Opening Wireshark for the first time looks far more daunting than it really needs to be. Even if you are completely new, simply being aware of how to use Wireshark can greatly help in uncovering what you are looking for in a pcap. Keep in mind pcaps present a virtual ton of information and Wireshark presents the tools to capture and present all of that. When it doubt, right click something and look at your options.
A Fancy Spreadsheet
This is the basic Wireshark window. The section you see in blue with columns No., Time, Source, Destination, Protocol, Length, Info, is a spreadsheet. You can click any of the column titles to sort by that column. If you’re more comfortable in a spreadsheet program, you can export whatever is in that pane into a csv file and open it in your favorite spreadsheet program.
Take note of the Packet Range options — Captured versus Displayed. Captured will convert those columns for the entire pcap into a csv. Displayed will convert only what’s visible with your current filters into a csv. More on filters later.
When I was starting out, I was absolutely just sorting by the Protocol column and especially the Info column and just browsing through and scanning what was written there, flicking the scroll wheel to move down, and praying to the pcap gods. At my school, we called it flicking to win. There is a lot of information in the Info column.
Following The Stream
If you find something that looks interesting, right click, follow → TCP stream or right click, follow → HTTP stream and it will show you a pop-up with details of that particular conversation.
Notice the filter bar has been auto-populated with tcp.stream eq 49. You will have to X that out to go back to an unfiltered spreadsheet. That is also an example of what a filter looks like, but our pop-up now displays the contents of the entire stream conversation. There can be very interesting things to find doing this.
This pane of the Wireshark window holds a plethora of more detailed information not necessarily included in the spreadsheet pane (and thus won’t be included if we export to csv either).
As we browse through this pane, note all of the > on the far left. Those are tree branches that can be opened. Once you reach a level that does not have a >, that is something we can right click and apply as a new column to appear in the spreadsheet portion.
We can add virtually anything as a column to appear in the spreadsheet pane, then can click the column headers to sort by that new column.
You can activate searches by pressing the magnifying glass icon or hitting Control+F.
Keep in mind where it says Display Filter, click that and change that to String so we can search for strings.
And on the left, look at the options in the open drop down box:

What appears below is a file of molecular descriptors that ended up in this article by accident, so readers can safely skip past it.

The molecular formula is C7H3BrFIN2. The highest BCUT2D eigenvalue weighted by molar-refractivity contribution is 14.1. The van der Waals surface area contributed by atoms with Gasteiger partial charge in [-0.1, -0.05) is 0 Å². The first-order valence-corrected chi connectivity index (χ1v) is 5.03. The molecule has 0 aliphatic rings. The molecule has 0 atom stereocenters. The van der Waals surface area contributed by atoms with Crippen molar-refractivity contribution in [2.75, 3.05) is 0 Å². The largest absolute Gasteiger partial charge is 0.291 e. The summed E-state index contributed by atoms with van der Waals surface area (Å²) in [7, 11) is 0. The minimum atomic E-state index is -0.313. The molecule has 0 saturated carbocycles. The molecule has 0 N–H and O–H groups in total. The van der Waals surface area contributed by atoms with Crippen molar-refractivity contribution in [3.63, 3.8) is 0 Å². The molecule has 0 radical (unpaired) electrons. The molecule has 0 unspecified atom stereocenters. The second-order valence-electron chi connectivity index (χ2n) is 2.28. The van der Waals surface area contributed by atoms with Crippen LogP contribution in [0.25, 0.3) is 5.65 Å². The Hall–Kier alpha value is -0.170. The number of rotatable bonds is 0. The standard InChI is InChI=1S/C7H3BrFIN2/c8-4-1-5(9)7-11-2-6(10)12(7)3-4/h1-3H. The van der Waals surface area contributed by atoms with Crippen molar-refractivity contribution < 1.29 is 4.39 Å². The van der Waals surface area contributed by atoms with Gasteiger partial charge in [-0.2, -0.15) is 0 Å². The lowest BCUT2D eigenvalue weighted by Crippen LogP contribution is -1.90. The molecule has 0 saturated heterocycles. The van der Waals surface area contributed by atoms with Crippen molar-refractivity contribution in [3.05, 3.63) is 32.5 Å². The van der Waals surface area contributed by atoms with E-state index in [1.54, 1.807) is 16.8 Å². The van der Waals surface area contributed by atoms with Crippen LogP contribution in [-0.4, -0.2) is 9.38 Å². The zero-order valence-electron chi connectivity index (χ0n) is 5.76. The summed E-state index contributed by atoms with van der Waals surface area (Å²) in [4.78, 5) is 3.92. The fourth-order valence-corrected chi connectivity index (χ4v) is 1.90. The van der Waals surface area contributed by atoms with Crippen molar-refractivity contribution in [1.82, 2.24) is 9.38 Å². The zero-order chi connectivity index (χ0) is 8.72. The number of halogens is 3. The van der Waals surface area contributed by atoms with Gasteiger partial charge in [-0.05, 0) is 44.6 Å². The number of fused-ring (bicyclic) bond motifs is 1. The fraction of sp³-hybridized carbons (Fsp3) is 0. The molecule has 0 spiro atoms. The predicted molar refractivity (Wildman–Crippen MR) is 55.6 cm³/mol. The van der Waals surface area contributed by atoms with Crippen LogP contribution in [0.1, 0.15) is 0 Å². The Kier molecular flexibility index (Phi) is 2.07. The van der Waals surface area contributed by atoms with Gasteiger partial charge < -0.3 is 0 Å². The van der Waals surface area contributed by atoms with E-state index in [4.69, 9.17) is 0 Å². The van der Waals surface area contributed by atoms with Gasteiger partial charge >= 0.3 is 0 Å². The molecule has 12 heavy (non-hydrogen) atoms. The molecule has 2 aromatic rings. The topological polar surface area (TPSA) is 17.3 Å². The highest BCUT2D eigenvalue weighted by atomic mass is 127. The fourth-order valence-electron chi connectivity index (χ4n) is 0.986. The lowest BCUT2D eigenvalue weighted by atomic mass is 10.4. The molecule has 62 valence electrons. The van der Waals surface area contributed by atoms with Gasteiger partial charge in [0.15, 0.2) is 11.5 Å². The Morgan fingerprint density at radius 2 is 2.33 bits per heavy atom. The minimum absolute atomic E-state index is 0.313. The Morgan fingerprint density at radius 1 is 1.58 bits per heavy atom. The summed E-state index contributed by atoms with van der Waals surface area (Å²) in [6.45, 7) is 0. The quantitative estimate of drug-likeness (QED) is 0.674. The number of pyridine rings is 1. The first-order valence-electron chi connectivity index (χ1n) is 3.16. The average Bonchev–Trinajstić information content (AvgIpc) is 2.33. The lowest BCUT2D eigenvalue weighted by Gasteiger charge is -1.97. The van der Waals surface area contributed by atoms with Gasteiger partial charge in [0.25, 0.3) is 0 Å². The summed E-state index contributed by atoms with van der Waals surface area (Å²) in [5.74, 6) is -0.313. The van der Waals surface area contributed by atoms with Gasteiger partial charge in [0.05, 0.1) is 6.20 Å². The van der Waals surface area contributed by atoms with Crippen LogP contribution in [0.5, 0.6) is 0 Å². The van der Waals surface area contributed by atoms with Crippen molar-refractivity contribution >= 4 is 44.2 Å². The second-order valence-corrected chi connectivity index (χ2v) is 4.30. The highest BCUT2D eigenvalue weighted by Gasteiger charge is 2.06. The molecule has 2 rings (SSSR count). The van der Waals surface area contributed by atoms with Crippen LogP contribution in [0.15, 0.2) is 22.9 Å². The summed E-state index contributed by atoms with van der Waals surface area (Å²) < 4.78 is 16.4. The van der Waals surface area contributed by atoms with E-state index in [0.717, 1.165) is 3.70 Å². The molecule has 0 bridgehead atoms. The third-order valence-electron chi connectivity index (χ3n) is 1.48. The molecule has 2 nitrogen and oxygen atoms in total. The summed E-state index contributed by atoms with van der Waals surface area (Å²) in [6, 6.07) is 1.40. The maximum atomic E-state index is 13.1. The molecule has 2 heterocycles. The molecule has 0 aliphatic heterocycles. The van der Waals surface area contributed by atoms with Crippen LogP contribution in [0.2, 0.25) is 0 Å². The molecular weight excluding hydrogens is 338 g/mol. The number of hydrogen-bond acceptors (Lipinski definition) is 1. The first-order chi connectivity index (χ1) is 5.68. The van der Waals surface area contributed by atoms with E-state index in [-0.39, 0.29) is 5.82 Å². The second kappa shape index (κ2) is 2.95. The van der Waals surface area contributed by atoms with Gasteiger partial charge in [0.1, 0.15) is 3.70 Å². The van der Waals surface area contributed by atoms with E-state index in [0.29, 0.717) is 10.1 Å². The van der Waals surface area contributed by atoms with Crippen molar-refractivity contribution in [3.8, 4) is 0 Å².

- Packet list will run a search through the entire Info column of the spreadsheet.
- Packet Details will run a search through the detailed pane (where we were creating columns from).
- Packet bytes will search the hex text at the very bottom.
Starting out, we are probably more interested in Packet list to search the Info column and Packet details for the detailed pane.
And here we can see a successful search for ‘trek’ in the details pane.
Starting out filters are intimidating because we have to go look through a long list of possible filters and try to decipher what filter is appropriate for use. Not fun.
Very basically, we can apply any protocol as a filter to zero in on that one particular protocol.
Or all we need to do is go search through the details pane and find one example of what we want, and right click, Apply as Filter → Selected. This will auto-populate the filter bar with the appropriate filter and apply it.
If you instead select Prepare as Filter instead of Apply as Filter, you can build a filter that auto-populates in the filter bar, keep adding to it with And Selected, Not Selected, etc., and then when you’ve finished building your filter, apply it. You don’t need to memorize or research the filter you want to use, just be able to find just one example of what you want.
The Statistics menu also gives some very nice high-level overviews of what is going on within the pcap.
Endpoints will give a summary of, well, all of the endpoints, sources and destinations within the pcap.
And Protocol Hierarchy will give an overview of all of the different protocols.
From all of these windows, you can also right click and create filters on the fly as well if you see something you would like to investigate further.
Every pcap is going to be a unique circumstance, so there is not going to be a one-size-fits-all solution nor a one-size-fits-all method of approach. If you’re unfamiliar with networking, as you browse through, get a sense of what is normal and expected behavior for this particular pcap. Any protocols you see listed, read up on it quickly in Wikipedia so you can see what that protocol is supposed to do. Any protocols listed, research quickly to see what known vulnerabilities exist that might be exploited and see if you see that behavior. I won’t lie — the more you know, the easier it gets, but if you invest in knowing Wireshark itself, this giant mess of information becomes suddenly much more plausible to sift through even when networking itself is still new. Good luck!